Email is the most popular delivery mechanism for content creators of all kinds, so it’s no surprise that email deliverability is a crucial aspect of business for independent publishers. But as you might know, it can be a complex and technical topic with obscure acronyms like DKIM and DMARC.
This no-nonsense article will break down some of these technical concepts in an understandable way. At the end, we’ll share some tips for what you can do to improve email engagement as a publisher.
How emails are delivered
When you send an email newsletter to your audience, each email goes on a journey until it (hopefully) ends up in the recipient’s inbox.
Many factors go into deciding whether the email makes it, and if it does, where it will land (inbox, promotions, spam). Some of these factors include:
- The reputation of the sending domain and if it is on any blocklists
- The reputation of the from address
- Whether email authentication records like SPF, DKIM, and DMARC are passed
- Whether the recipient has opened or replied to an email from this sender before
- The content of the email itself
- The number of times your emails have been reported as spam
- The mailbox provider (some are notoriously bad at spam handling, like Outlook and Hotmail).
When sending emails in bulk, they will always be processed, and these factors will be taken into consideration along the way. But if you do things right, you should see the majority of your emails being delivered, a low percentage being sent to spam or junk, and the rest being distributed into the recipient’s inboxes or folders.
SPF, DKIM, and DMARC
These three acronyms refer to email authentication protocols designed to keep email recipients safe.
An SPF (Sender Policy Framework) record is an email authentication standard that allows domains to state which servers may send emails on their behalf. Having an SPF policy helps provide trust signals and protects senders from spam, spoofing, and phishing.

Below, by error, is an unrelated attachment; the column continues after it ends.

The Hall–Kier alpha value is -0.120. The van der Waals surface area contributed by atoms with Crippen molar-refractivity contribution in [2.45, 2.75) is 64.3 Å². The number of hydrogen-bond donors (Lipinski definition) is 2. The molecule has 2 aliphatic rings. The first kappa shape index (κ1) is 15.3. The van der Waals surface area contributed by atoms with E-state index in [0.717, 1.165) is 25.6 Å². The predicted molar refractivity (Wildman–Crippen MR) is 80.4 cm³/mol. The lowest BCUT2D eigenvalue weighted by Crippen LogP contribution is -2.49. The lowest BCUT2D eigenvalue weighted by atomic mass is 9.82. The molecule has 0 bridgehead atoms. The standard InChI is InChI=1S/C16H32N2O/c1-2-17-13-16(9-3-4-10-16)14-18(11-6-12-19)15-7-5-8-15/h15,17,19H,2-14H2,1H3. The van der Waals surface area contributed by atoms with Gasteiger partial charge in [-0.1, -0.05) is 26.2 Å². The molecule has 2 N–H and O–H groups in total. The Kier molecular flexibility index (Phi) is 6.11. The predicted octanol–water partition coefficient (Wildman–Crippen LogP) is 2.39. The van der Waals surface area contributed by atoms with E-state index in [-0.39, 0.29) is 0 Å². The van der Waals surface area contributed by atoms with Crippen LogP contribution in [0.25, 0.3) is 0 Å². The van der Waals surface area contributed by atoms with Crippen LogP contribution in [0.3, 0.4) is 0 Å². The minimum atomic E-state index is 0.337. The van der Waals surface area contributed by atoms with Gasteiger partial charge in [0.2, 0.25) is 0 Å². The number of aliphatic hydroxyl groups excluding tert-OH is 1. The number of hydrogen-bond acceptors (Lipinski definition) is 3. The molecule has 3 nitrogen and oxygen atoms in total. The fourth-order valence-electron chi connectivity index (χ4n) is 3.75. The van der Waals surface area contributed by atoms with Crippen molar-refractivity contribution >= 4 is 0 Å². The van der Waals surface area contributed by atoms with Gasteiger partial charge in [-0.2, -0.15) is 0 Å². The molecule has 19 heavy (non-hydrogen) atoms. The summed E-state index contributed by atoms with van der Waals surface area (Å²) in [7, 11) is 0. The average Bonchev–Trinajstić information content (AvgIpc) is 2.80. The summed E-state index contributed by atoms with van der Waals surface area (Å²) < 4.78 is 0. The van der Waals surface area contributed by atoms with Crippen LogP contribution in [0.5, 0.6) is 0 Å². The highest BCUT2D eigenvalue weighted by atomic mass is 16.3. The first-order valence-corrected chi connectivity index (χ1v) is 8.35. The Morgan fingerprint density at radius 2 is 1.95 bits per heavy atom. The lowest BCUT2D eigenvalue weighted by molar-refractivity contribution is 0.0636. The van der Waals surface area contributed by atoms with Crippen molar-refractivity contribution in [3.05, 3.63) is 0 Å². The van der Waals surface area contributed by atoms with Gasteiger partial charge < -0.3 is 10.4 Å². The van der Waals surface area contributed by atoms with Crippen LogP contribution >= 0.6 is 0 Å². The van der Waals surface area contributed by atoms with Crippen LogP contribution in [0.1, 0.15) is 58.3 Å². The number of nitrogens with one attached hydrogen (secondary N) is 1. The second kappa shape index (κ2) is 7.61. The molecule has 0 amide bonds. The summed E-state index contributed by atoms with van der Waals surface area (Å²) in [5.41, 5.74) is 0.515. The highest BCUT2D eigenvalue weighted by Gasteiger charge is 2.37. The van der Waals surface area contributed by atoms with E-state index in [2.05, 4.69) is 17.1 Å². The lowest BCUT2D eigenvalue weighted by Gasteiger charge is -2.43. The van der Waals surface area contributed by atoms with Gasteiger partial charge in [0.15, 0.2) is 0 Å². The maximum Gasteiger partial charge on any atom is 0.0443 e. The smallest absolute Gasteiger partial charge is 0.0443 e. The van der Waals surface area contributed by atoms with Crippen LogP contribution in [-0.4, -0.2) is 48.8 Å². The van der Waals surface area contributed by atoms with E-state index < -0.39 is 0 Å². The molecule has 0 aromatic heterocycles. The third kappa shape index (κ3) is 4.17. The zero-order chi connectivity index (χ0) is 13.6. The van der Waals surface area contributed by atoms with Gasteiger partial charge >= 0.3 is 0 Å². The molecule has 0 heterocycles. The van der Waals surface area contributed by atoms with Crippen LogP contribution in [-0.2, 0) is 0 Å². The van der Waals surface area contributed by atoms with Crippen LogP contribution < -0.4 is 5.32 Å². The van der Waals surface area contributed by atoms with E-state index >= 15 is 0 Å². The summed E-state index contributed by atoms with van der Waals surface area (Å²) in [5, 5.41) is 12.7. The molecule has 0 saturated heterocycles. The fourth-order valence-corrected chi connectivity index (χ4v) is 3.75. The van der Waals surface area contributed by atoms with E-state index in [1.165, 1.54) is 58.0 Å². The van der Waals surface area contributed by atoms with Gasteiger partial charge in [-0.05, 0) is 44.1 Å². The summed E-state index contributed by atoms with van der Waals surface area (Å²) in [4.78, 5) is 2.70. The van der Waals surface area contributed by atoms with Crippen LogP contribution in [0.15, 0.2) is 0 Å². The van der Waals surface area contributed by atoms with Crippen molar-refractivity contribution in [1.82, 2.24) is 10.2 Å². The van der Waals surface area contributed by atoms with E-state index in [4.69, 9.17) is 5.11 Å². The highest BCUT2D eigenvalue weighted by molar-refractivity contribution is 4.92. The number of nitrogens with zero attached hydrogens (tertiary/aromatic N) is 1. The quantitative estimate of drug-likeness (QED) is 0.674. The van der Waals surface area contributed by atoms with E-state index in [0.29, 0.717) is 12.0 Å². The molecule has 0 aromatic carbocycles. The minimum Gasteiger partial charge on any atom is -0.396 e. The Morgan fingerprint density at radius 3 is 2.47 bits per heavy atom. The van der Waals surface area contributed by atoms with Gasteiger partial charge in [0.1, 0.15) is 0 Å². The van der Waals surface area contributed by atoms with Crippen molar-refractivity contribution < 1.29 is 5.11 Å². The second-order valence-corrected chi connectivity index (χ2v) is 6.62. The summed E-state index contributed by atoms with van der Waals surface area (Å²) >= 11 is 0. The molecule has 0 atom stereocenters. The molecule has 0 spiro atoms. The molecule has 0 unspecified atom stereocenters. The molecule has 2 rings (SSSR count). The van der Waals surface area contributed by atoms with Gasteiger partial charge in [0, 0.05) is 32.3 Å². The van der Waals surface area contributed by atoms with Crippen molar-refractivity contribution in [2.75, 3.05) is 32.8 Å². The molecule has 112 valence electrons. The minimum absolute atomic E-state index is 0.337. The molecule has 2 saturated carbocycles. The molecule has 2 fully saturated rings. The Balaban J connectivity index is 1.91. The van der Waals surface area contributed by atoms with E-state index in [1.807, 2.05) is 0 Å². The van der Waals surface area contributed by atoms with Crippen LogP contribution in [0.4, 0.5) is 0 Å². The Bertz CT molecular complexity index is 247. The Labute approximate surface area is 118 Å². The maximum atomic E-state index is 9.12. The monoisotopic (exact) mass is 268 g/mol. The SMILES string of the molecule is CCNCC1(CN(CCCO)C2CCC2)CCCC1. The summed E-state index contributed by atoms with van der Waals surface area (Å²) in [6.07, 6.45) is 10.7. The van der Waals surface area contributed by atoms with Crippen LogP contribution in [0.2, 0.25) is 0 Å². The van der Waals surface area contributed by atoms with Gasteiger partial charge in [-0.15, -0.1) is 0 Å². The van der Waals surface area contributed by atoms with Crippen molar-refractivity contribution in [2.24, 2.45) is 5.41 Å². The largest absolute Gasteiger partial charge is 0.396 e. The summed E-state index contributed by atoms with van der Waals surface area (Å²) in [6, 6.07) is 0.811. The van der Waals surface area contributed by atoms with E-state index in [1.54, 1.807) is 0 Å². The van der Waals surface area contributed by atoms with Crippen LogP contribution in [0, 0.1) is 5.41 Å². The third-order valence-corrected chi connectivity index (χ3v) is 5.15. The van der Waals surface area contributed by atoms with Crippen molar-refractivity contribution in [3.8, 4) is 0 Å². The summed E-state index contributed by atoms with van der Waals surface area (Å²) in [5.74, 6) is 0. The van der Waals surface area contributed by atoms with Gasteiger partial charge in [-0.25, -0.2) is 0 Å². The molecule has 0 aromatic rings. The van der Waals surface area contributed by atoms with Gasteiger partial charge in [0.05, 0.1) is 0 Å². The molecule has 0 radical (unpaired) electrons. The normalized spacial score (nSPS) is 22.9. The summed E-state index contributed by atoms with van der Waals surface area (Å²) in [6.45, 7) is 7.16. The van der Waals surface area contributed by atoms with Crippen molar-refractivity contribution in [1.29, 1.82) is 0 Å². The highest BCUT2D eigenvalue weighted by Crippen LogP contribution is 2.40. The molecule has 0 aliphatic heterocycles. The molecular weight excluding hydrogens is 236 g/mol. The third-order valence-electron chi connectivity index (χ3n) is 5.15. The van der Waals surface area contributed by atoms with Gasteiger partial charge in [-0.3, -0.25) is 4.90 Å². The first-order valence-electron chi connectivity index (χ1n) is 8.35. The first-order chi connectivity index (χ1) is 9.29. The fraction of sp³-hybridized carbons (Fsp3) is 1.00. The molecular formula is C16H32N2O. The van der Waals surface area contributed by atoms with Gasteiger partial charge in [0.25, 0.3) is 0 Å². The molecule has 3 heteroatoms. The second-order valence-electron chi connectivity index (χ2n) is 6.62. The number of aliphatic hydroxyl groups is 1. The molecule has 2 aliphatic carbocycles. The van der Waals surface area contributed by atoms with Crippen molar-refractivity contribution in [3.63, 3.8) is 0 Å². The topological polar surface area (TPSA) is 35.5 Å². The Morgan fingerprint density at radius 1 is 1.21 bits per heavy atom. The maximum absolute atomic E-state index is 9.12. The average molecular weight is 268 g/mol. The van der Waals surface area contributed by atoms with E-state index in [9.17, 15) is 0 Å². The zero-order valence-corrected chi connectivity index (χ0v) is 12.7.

DKIM (DomainKeys Identified Mail) is an email security standard to ensure your emails aren’t altered in transit. When an email passes DKIM, it is considered authentic.
Having a DKIM record helps make your email appear more legitimate and reduces the chances of emails landing in spam folders.
DMARC is a type of security protocol designed to protect against email spoofing. It's used as an additional layer, combined with SPF and DKIM to improve delivery and prevent abuse.
DMARC is considered an advanced type of security protocol. It requires using a custom sending domain and must be configured correctly to avoid a negative impact on delivery.
Custom sending domains
When you implement your own email authentication records, you’re using what is called a custom sending domain.
What is a custom sending domain?
A custom sending domain is where you set up your own authentication records (SPF, DKIM, and DMARC) with your web host and use your own domain to deliver bulk mail. It’s an advanced type of mail delivery setup that tells mailbox providers you are a real business, and that you’ve given permission for your email service provider to send emails using your domain.
Will a custom-sending domain guarantee deliverability improvements?
Success with a custom sending domain depends on how well-established your domain is for sending bulk mail, and on your custom DNS records being set up correctly.
Beyond setting up SPF, DKIM, and DMARC, we have some additional tips for making sure your newsletters reach your readers:
- Run your email newsletter content through a free spam checker to identify language that can trigger spam filters or cause more emails to land in promotions.
- Encourage your members to add your address as a safe sender, or even better, encourage them to reply to your emails. This sends positive signals that you’re a trusted sender.
- Keep your free subscriber list tidy by periodically removing inactive subscribers using filters in the member dashboard.
Hopefully, you now have a clear understanding of email deliverability, and how it works behind the scenes.
Technical details aside, the single most impactful thing you can do to achieve and maintain high email engagement is to focus on your content.